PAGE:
Earlier this year Asus released a 10 inch Android tablet called the MeMO Pad Smart ME301T which offered more bang for the buck than almost any other 10 inch tablet on the market. You could thank the speedy NVIDIA Tegra 3 quad-core CPU and low starting price of $299 for that.
Now Asus is getting ready to refresh its MeMO Pad lineup, and the company’s new 10 inch model has a higher resolution display and an entirely new processor.
While Asus hasn’t said how much the new Asus MeMO Pad FHD 10 will cost, I suspect it’ll sell for around the same price as its predecessor, much like the company’s new 7 inch MeMO Pad tablet.
The MeMO Pad FHD 10 features a 1.6 GHz Intel Atom Z2560 Clover Trail+ dual core processor, a 10.1 inch, 1920 x 1200 pixel IPS display, stereo speakers, and up to 10 hours of battery life. The tablet runs Android 4.2 Jelly Bean.
It has a 5MP rear camera with autofucus, and a 1.2MP front-facing camera for video chat.
The tablet supports 802.11a/b/g/n WiFi, GPS and GLonass, and will be available with 16GB to 32GB of built-in storage. There’s also a microSD card slot for removable storage.
The Asus MeMO Pad FHD 10 measures 10.4″ x 7.2″ x 0.38″ and weighs 1.3 pounds, making it bigger and heavier than its 7 inch sibling, but a little bit thinner.
could you run ubuntu on it easily?
Article says Android 4.2… ASUS say Android 4.1: https://uk.asus.com/Tablet/MeMO_Pad/ASUS_MeMO_Pad_Smart_10/#specifications
Makes me wonder if this is going to be upgradeable or one of those awful devices which is lumbered with outdated and non-upgradeable software.
That’s odd — the press release says Android 4.2.
I’d guess ASUS has created this version of Android on their own starting from the AOSP or from their existing ARM Android codebase. Intel’s Android-IA doesn’t support this SoC and Android-x86 isn’t really near “prime time” yet with numerous sensor and device support issues open yet and performance problems.
While I’m blathering on about ASUS, when we will we hear a little about ASUS’ Transformer Book Trio here?
“In a move that’s sure to keep Microsoft grumpy, the TF Book Trio runs both Windows 8 and Android. It looks like the 1080p IPS display portion of the detachable notebook is an Android tablet, while the base runs Windows 8.”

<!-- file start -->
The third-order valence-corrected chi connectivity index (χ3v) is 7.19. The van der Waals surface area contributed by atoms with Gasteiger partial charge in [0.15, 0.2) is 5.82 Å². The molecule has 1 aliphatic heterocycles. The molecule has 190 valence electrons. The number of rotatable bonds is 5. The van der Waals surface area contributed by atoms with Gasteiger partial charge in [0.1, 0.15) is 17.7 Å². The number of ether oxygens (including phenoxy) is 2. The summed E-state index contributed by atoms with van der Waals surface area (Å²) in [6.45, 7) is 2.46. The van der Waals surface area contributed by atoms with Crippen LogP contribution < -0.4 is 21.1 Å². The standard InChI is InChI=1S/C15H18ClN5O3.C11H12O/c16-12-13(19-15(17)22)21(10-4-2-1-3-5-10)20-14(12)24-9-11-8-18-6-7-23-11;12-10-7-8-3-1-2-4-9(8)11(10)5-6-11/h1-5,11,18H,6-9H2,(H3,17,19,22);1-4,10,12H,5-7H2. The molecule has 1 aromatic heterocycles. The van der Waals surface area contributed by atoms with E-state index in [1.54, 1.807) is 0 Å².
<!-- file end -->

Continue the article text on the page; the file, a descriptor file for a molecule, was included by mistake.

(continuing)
At 6:22 this morning… I’ve been keeping busy today.
Thanks, no clue how I had missed that one!
I’m a little surprised I remembered writing it. Computex is quickly becoming a blur. 🙂
Nope, the Android/tablet part is run by the Clover Trail+… that’s the Z2580 mobile SoC used in Smart Phones running Android and not the one Z2760 used in Windows 8 tablets!
Besides, Google officially supports Intel processors! It’s why Intel based Smart Phones are being released with the latest version of Android!
let’s wait for the price now. I can’t imagine a low price for such a high-end device especially from asus (just look at the new asus transformer pad infinity for 800$)
why intel? why should we resort to ARM emulation on some of apps?
because it’s fast
As more x86 Android gets out into the wild developers using the NDK will start adding both ARM and x86 versions within their APKs. Even MIPS is still a possible NDK target. Fairly easy to do and it only adds a little bit of size to a typical application’s APK.
Over time this will make ARM emulation less of an issue for high quality apps.
Most Android apps are hardware agnostic and will run on anything… Only the native apps, mainly games, that are optimized for ARM hardware would have issue…
Intel uses Binary Translation Layer to help support native apps but it’s not 100%… leaving less than 10% of Android apps that either won’t run or are buggy but like Arrdee pointed out the developers can cover x86 now and the more wide spread these Intel systems running Android become then the more we’ll see direct support for them and not just ARM.
The Z2580 and even the Z2560 are pretty high performers anyway… performance wise they compare very well with for example AnTuTu scores of ranging from over 24,000 to near 29,000 between the two SoCs models I mentioned…
These SoCs also support Intel’s Hardware Virtualization technology… So emulation won’t get as much of a performance hit, if they decide to make use of that to improve compatibility until developer support improves…
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